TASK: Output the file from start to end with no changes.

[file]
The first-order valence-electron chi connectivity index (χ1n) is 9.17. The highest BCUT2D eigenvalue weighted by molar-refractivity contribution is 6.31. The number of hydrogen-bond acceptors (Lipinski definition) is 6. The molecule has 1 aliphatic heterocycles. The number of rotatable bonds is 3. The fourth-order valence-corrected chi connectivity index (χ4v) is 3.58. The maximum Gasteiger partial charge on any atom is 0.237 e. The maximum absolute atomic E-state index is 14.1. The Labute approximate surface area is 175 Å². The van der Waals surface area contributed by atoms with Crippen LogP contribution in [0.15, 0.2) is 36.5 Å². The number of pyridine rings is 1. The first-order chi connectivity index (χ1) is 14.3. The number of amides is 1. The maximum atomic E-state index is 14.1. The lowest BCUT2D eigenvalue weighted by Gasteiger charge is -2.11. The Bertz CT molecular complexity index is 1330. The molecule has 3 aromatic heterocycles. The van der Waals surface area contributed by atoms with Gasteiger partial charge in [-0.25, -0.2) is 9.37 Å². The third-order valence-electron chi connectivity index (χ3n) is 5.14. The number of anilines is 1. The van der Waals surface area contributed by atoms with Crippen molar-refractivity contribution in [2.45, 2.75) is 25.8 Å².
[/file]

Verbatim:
The first-order valence-electron chi connectivity index (χ1n) is 9.17. The highest BCUT2D eigenvalue weighted by molar-refractivity contribution is 6.31. The number of hydrogen-bond acceptors (Lipinski definition) is 6. The molecule has 1 aliphatic heterocycles. The number of rotatable bonds is 3. The fourth-order valence-corrected chi connectivity index (χ4v) is 3.58. The maximum Gasteiger partial charge on any atom is 0.237 e. The maximum absolute atomic E-state index is 14.1. The Labute approximate surface area is 175 Å². The van der Waals surface area contributed by atoms with Crippen LogP contribution in [0.15, 0.2) is 36.5 Å². The number of pyridine rings is 1. The first-order chi connectivity index (χ1) is 14.3. The number of amides is 1. The maximum atomic E-state index is 14.1. The lowest BCUT2D eigenvalue weighted by Gasteiger charge is -2.11. The Bertz CT molecular complexity index is 1330. The molecule has 3 aromatic heterocycles. The van der Waals surface area contributed by atoms with Gasteiger partial charge in [-0.25, -0.2) is 9.37 Å². The third-order valence-electron chi connectivity index (χ3n) is 5.14. The number of anilines is 1. The van der Waals surface area contributed by atoms with Crippen molar-refractivity contribution in [2.45, 2.75) is 25.8 Å².